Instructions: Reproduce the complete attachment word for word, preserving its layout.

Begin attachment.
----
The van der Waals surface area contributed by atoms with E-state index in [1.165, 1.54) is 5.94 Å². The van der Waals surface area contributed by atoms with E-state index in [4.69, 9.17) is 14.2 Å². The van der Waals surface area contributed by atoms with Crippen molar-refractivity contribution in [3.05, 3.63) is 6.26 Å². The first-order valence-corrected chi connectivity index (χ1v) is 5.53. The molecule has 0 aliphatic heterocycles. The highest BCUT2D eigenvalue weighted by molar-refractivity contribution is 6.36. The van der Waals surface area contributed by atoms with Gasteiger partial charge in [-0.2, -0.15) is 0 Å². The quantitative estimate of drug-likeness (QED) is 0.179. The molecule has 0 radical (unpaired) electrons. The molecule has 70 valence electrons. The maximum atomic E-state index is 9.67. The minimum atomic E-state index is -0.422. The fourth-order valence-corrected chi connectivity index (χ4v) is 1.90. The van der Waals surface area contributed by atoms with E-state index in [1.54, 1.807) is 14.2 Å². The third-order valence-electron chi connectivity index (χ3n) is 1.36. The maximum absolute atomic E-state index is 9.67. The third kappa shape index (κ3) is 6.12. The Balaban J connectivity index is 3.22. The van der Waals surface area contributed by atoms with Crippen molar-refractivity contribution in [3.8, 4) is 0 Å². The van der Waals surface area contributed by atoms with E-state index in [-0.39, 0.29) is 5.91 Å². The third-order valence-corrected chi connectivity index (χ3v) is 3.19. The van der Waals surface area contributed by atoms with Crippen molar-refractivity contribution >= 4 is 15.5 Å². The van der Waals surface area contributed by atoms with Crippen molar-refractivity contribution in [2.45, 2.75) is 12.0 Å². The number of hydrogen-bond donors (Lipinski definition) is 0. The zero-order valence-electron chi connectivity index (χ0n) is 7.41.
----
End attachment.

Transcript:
The van der Waals surface area contributed by atoms with E-state index in [1.165, 1.54) is 5.94 Å². The van der Waals surface area contributed by atoms with E-state index in [4.69, 9.17) is 14.2 Å². The van der Waals surface area contributed by atoms with Crippen molar-refractivity contribution in [3.05, 3.63) is 6.26 Å². The first-order valence-corrected chi connectivity index (χ1v) is 5.53. The molecule has 0 aliphatic heterocycles. The highest BCUT2D eigenvalue weighted by molar-refractivity contribution is 6.36. The van der Waals surface area contributed by atoms with Gasteiger partial charge in [-0.2, -0.15) is 0 Å². The quantitative estimate of drug-likeness (QED) is 0.179. The molecule has 0 radical (unpaired) electrons. The molecule has 70 valence electrons. The maximum atomic E-state index is 9.67. The minimum atomic E-state index is -0.422. The fourth-order valence-corrected chi connectivity index (χ4v) is 1.90. The van der Waals surface area contributed by atoms with E-state index in [1.54, 1.807) is 14.2 Å². The third-order valence-electron chi connectivity index (χ3n) is 1.36. The maximum absolute atomic E-state index is 9.67. The third kappa shape index (κ3) is 6.12. The Balaban J connectivity index is 3.22. The van der Waals surface area contributed by atoms with Crippen molar-refractivity contribution in [3.8, 4) is 0 Å². The van der Waals surface area contributed by atoms with E-state index in [-0.39, 0.29) is 5.91 Å². The third-order valence-corrected chi connectivity index (χ3v) is 3.19. The van der Waals surface area contributed by atoms with Crippen molar-refractivity contribution >= 4 is 15.5 Å². The van der Waals surface area contributed by atoms with Crippen molar-refractivity contribution in [2.45, 2.75) is 12.0 Å². The number of hydrogen-bond donors (Lipinski definition) is 0. The zero-order valence-electron chi connectivity index (χ0n) is 7.41.